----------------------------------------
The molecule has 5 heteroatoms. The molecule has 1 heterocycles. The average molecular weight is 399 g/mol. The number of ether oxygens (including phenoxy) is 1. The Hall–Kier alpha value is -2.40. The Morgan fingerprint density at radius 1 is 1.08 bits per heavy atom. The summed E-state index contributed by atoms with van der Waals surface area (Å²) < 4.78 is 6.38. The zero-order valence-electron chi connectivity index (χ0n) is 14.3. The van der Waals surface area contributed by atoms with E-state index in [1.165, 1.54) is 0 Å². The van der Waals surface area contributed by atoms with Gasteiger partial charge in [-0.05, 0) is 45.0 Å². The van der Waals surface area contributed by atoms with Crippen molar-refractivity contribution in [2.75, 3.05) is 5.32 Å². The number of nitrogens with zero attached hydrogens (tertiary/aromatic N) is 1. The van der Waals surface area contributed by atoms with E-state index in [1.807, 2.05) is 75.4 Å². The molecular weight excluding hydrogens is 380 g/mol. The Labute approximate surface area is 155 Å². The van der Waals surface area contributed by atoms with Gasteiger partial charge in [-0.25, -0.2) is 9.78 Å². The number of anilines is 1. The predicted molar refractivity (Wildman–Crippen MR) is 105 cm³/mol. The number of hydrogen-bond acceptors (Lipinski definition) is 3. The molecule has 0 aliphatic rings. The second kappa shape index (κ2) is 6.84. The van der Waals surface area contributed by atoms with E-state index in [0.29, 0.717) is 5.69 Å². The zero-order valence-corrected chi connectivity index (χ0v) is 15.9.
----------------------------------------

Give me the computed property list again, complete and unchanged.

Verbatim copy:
The molecule has 5 heteroatoms. The molecule has 1 heterocycles. The average molecular weight is 399 g/mol. The number of ether oxygens (including phenoxy) is 1. The Hall–Kier alpha value is -2.40. The Morgan fingerprint density at radius 1 is 1.08 bits per heavy atom. The summed E-state index contributed by atoms with van der Waals surface area (Å²) < 4.78 is 6.38. The zero-order valence-electron chi connectivity index (χ0n) is 14.3. The van der Waals surface area contributed by atoms with E-state index in [1.165, 1.54) is 0 Å². The van der Waals surface area contributed by atoms with Gasteiger partial charge in [-0.05, 0) is 45.0 Å². The van der Waals surface area contributed by atoms with Crippen molar-refractivity contribution in [2.75, 3.05) is 5.32 Å². The number of nitrogens with zero attached hydrogens (tertiary/aromatic N) is 1. The van der Waals surface area contributed by atoms with E-state index in [1.807, 2.05) is 75.4 Å². The molecular weight excluding hydrogens is 380 g/mol. The Labute approximate surface area is 155 Å². The van der Waals surface area contributed by atoms with Gasteiger partial charge in [-0.25, -0.2) is 9.78 Å². The number of anilines is 1. The predicted molar refractivity (Wildman–Crippen MR) is 105 cm³/mol. The number of hydrogen-bond acceptors (Lipinski definition) is 3. The molecule has 0 aliphatic rings. The second kappa shape index (κ2) is 6.84. The van der Waals surface area contributed by atoms with E-state index in [0.29, 0.717) is 5.69 Å². The zero-order valence-corrected chi connectivity index (χ0v) is 15.9.